Mozilla-Based Open Source Project Needs Volunteer Programmers
Tuesday May 6th, 2003
Brad Neuberg writes in with news of a new open source project called Paper Airplane, which relies heavily on Mozilla technologies. Paper Airplane is a browser-cum-peer-network that enables users to easily create collaborative online communities, even if they're running behind firewalls or NATs. Brad is looking for volunteers to participate in the project, which uses JXTA and Java as well as the Mozilla application framework.
you may want to take a look at Nannou open-source project <http://naanou.sourceforge.net/>. it's written in C#, most sub-modules are completed but GUI still needs some work. it uses MIT's Chord protocol to form a truly decentralized p2p network (no central server). it's features an internal httpd 1.1 server and all file transfers happen via HTTP.
it could by used as a base or just to borrow ideas, i've read author documents and chord protocol papers and it's very smart.
#7 Re: Naanou
Tuesday May 6th, 2003 3:25 PM
Deelan, thanks for that link. I'll look over the project a bit and get back to you.
#10 Re: Naanou
Tuesday May 6th, 2003 3:36 PM
Deelan, Naanou sounds great but it's written using the .NET technologies. Unfortunately, these don't play too well with Mozilla. In addition, I want Paper Airplane to be cross-platform (even though I know about Mono for Linux it is still quite divergent when it comes to supporting libraries).
Too bad, since it sounds like a nice architecture.
''Deelan, Naanou sounds great but it's written using the .NET technologies. Unfortunately, these don't play too well with Mozilla.''
yeah, it's not cross-platform and has an heavy IE dependency (it uses IE to browse remote shared files).still i think it sports very nice features and ideas you could use in your project. keep an eye on it. i always thought that naanou and other similar projects could lead to personal "instant" service/websites, that is, users can not only share file but also web pages and other stuff. this concept in some ways is similar to freenet distribuited websites.
mmm, dunno if they would really useful.
What is a browser-cum-peer-network?
did you read the article? the software is a browser (client), but is also a web server. each bit is a client and a server, so it's a peer network.
No I didn't read the article. I read the text on the front page and it says "browser-cum-peer-network". I just thought it was funny, I guess I'm just immature. :-p
Hm, that is an interesting way to describe my project :)
Do you have a reference for the Latin derivation of the vulgar meaning of "cum"? I have a copy of the 1st Ed. OED, and that links the vulgar meaning of "come" to the orthodox meanings, and finds that word's roots in Teutonic.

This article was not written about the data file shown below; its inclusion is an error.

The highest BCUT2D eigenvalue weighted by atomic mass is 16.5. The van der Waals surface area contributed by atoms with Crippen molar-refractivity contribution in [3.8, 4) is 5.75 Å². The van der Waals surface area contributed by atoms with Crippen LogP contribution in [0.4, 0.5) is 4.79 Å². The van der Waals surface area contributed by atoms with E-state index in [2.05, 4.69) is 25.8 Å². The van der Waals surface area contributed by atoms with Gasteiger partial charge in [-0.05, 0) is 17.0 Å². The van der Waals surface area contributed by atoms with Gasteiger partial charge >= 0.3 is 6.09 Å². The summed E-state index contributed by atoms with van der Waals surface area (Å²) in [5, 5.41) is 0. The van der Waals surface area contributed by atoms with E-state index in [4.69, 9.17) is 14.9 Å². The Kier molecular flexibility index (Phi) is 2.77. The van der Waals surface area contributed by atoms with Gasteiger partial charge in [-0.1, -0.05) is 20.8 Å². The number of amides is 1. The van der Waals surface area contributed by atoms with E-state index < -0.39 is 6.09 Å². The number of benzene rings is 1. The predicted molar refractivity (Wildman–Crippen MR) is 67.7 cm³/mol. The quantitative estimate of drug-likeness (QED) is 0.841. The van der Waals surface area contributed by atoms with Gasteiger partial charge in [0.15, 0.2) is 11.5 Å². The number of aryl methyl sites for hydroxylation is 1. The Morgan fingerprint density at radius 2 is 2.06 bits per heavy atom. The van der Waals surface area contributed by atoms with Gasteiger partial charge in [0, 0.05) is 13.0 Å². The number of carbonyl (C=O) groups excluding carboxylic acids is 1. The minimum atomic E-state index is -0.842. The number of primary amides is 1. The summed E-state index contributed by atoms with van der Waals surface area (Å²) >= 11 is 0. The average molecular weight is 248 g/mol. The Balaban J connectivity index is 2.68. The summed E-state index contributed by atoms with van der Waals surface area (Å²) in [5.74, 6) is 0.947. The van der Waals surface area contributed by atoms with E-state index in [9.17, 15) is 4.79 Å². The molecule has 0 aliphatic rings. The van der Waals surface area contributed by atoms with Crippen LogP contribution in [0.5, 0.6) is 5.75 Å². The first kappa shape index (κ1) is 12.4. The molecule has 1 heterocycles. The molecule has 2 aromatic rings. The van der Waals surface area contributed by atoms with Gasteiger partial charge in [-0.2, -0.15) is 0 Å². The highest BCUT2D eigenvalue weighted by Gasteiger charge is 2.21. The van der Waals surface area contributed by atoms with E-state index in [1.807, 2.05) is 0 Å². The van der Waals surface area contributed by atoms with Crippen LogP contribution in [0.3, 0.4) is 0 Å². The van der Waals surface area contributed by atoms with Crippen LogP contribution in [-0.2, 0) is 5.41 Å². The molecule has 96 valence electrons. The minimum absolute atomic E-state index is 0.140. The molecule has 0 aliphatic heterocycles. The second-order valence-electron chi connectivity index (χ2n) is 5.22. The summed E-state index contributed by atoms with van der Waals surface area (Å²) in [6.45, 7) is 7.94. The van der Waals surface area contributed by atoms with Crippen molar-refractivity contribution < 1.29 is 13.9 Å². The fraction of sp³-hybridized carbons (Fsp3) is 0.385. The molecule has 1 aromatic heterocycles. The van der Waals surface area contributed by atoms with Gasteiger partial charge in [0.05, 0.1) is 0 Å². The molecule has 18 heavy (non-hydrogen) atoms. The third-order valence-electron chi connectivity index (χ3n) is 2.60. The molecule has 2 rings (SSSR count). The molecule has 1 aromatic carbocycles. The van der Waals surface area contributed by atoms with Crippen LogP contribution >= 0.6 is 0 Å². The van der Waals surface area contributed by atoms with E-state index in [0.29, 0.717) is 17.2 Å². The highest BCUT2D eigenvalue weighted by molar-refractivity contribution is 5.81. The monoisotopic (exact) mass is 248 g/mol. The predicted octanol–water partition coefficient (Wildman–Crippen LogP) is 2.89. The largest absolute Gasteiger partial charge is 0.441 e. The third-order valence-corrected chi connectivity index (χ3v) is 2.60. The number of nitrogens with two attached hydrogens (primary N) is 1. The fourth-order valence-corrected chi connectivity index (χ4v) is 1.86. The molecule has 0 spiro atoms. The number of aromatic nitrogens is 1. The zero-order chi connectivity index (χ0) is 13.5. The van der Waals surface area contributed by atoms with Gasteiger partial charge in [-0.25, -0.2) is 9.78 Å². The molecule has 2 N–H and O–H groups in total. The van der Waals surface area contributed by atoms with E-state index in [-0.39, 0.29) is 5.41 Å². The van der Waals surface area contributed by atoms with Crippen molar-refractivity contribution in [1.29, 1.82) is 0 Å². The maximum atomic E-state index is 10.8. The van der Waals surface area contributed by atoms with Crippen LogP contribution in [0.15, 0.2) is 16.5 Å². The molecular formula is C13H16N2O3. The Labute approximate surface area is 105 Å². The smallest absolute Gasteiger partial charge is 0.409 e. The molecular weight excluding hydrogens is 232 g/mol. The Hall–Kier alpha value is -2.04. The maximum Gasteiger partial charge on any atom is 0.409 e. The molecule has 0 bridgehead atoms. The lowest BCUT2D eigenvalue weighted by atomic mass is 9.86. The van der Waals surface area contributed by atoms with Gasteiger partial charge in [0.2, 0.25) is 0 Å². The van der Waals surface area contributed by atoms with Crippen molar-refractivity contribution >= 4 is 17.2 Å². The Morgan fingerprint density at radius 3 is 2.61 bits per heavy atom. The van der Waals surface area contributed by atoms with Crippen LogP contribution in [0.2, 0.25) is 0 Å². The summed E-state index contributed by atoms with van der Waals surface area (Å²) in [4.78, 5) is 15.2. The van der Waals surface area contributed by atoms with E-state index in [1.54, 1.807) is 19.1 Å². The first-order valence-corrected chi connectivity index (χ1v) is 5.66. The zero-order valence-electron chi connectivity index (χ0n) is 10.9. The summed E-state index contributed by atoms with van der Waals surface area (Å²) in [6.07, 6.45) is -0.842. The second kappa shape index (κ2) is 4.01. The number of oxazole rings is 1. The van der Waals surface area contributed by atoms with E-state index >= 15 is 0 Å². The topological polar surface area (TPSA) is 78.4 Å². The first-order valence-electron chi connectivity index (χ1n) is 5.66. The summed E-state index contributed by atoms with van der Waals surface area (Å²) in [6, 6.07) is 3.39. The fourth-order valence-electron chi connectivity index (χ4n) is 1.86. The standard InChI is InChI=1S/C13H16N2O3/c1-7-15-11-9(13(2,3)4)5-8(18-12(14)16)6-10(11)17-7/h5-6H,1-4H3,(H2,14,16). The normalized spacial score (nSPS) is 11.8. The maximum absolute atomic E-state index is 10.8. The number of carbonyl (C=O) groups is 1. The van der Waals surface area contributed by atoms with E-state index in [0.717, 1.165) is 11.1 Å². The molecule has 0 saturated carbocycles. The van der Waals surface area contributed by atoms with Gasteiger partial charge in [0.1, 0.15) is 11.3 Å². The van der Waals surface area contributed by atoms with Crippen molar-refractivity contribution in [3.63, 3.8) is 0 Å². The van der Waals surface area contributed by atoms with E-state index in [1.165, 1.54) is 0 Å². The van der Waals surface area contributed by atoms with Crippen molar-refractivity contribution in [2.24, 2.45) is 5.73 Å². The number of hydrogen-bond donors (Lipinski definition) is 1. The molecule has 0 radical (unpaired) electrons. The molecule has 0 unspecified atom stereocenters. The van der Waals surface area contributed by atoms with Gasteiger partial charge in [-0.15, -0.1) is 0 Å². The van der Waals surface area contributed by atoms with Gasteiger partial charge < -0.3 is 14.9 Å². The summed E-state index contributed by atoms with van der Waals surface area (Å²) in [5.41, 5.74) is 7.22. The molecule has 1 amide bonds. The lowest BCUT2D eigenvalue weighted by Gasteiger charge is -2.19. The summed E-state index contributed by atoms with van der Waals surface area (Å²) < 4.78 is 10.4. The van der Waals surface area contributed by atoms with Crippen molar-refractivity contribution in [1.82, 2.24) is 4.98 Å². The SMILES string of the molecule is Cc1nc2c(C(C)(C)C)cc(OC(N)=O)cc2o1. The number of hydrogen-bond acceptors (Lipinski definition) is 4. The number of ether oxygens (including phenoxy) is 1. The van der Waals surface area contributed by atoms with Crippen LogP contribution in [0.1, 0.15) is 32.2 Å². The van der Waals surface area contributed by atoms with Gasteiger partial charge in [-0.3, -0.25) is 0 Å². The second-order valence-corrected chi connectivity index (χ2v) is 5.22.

"Cum" look it up in a dictionary, Mr Dirty Mind, it's Latin and it means "with".
So "browser-cum-peer-network", means literally "browser-with-peer-network", which from the details in the article sounds like a pretty accurate description to me.
(Interestingly the meaning of "cum" that you're thinking of, also comes from the same Latin word, eg John cum Jane, means John with Jane, but certain less than savoury media have perverted the meaning and usage of the word over time (pun intended).)
Sorry about that, I meant to reply to GAThrawn.
Then why not write "browser-with-peer-network" in the first place? The rest of the article wasn't in Latin.
if we stopped using words from latin, we'd be pretty screwed. just think if we stopped using french words, then you couldn't say "ménage à trois" - then where would we be as a society? I guess just as long as I could do it <i>cum laude</i>
#4 "New" domain endings
Tuesday May 6th, 2003 10:30 AM
"Second, the peer network creates an alternative domain name system to the existing one, allowing users to freely use hundreds of new domain endings, such as .politics, .environment, .love, .name, .crush, .marryme, .laborpolicy, .gay, and more."
Actually, there *is* a .name domain in the existing domain name system... if these guys are defining an "alternative" one into their browser, it could break the ability to surf real .name sites (like mine: <http://dan.tobias.name/> ) The same would happen if any of their others get eventually adopted by ICANN as real TLDs.
#5 Re: "New" domain endings
Tuesday May 6th, 2003 11:43 AM
"'Second, the peer network creates an alternative domain name system to the existing one, allowing users to freely use hundreds of new domain endings, such as .politics, .environment, .love, .name, .crush, .marryme, .laborpolicy, .gay, and more.'
"Actually, there *is* a .name domain in the existing domain name system... if these guys are defining an 'alternative' one into their browser, it could break the ability to surf real .name sites (like mine: <http://dan.tobias.name/> ) The same would happen if any of their others get eventually adopted by ICANN as real TLDs."